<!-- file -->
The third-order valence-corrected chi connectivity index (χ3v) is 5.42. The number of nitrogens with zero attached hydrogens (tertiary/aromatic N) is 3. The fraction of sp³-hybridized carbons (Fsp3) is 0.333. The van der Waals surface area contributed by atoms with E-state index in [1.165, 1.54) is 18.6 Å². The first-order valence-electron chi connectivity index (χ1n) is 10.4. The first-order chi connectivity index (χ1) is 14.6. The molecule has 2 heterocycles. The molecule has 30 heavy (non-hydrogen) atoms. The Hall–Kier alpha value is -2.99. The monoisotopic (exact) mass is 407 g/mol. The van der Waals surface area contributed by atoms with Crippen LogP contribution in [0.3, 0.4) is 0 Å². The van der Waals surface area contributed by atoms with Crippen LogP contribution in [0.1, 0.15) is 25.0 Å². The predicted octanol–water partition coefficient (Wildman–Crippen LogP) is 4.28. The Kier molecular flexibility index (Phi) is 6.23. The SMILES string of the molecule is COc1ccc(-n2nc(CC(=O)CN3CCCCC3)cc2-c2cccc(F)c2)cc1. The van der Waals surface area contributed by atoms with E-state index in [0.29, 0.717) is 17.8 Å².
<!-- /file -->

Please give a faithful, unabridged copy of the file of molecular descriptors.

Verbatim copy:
The third-order valence-corrected chi connectivity index (χ3v) is 5.42. The number of nitrogens with zero attached hydrogens (tertiary/aromatic N) is 3. The fraction of sp³-hybridized carbons (Fsp3) is 0.333. The van der Waals surface area contributed by atoms with E-state index in [1.165, 1.54) is 18.6 Å². The first-order valence-electron chi connectivity index (χ1n) is 10.4. The first-order chi connectivity index (χ1) is 14.6. The molecule has 2 heterocycles. The molecule has 30 heavy (non-hydrogen) atoms. The Hall–Kier alpha value is -2.99. The monoisotopic (exact) mass is 407 g/mol. The van der Waals surface area contributed by atoms with Crippen LogP contribution in [0.3, 0.4) is 0 Å². The van der Waals surface area contributed by atoms with Crippen LogP contribution in [0.1, 0.15) is 25.0 Å². The predicted octanol–water partition coefficient (Wildman–Crippen LogP) is 4.28. The Kier molecular flexibility index (Phi) is 6.23. The SMILES string of the molecule is COc1ccc(-n2nc(CC(=O)CN3CCCCC3)cc2-c2cccc(F)c2)cc1. The van der Waals surface area contributed by atoms with E-state index in [0.29, 0.717) is 17.8 Å².